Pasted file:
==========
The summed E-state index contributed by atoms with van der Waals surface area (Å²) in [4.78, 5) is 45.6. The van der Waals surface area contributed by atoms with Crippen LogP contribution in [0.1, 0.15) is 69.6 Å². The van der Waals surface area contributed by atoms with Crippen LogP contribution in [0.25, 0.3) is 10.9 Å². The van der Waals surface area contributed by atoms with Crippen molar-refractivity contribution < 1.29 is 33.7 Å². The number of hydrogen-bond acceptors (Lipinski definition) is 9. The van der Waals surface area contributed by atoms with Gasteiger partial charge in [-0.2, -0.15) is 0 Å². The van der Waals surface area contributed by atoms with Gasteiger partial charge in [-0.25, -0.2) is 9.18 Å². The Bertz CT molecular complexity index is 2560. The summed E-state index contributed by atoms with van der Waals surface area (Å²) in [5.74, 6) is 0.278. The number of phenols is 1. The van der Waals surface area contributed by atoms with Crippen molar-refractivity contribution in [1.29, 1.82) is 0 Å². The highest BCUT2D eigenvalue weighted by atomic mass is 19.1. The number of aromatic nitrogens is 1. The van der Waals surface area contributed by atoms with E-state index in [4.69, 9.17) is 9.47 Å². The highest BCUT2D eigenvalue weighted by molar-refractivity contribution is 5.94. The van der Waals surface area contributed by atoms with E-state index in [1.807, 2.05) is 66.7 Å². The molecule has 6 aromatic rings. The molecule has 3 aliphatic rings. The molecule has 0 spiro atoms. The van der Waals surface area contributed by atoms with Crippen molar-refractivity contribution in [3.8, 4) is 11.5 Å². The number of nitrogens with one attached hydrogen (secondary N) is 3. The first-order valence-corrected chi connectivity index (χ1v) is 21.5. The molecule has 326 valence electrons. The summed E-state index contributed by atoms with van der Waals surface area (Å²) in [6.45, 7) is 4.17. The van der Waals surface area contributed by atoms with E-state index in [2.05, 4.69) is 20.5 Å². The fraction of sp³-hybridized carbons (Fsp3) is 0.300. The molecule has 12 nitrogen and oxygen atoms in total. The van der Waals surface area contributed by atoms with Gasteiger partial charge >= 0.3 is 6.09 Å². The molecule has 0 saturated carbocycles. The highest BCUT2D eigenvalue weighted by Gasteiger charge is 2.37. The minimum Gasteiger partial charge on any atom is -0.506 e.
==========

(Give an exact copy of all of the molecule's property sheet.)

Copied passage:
The summed E-state index contributed by atoms with van der Waals surface area (Å²) in [4.78, 5) is 45.6. The van der Waals surface area contributed by atoms with Crippen LogP contribution in [0.1, 0.15) is 69.6 Å². The van der Waals surface area contributed by atoms with Crippen LogP contribution in [0.25, 0.3) is 10.9 Å². The van der Waals surface area contributed by atoms with Crippen molar-refractivity contribution < 1.29 is 33.7 Å². The number of hydrogen-bond acceptors (Lipinski definition) is 9. The van der Waals surface area contributed by atoms with Gasteiger partial charge in [-0.2, -0.15) is 0 Å². The van der Waals surface area contributed by atoms with Gasteiger partial charge in [-0.25, -0.2) is 9.18 Å². The Bertz CT molecular complexity index is 2560. The summed E-state index contributed by atoms with van der Waals surface area (Å²) in [5.74, 6) is 0.278. The number of phenols is 1. The van der Waals surface area contributed by atoms with Crippen molar-refractivity contribution in [1.29, 1.82) is 0 Å². The highest BCUT2D eigenvalue weighted by atomic mass is 19.1. The number of aromatic nitrogens is 1. The van der Waals surface area contributed by atoms with E-state index in [4.69, 9.17) is 9.47 Å². The highest BCUT2D eigenvalue weighted by molar-refractivity contribution is 5.94. The van der Waals surface area contributed by atoms with E-state index in [1.807, 2.05) is 66.7 Å². The molecule has 6 aromatic rings. The molecule has 3 aliphatic rings. The molecule has 0 spiro atoms. The van der Waals surface area contributed by atoms with Crippen molar-refractivity contribution in [3.8, 4) is 11.5 Å². The number of nitrogens with one attached hydrogen (secondary N) is 3. The first-order valence-corrected chi connectivity index (χ1v) is 21.5. The molecule has 326 valence electrons. The summed E-state index contributed by atoms with van der Waals surface area (Å²) in [6.45, 7) is 4.17. The van der Waals surface area contributed by atoms with E-state index in [2.05, 4.69) is 20.5 Å². The fraction of sp³-hybridized carbons (Fsp3) is 0.300. The molecule has 12 nitrogen and oxygen atoms in total. The van der Waals surface area contributed by atoms with Gasteiger partial charge >= 0.3 is 6.09 Å². The molecule has 0 saturated carbocycles. The highest BCUT2D eigenvalue weighted by Gasteiger charge is 2.37. The minimum Gasteiger partial charge on any atom is -0.506 e.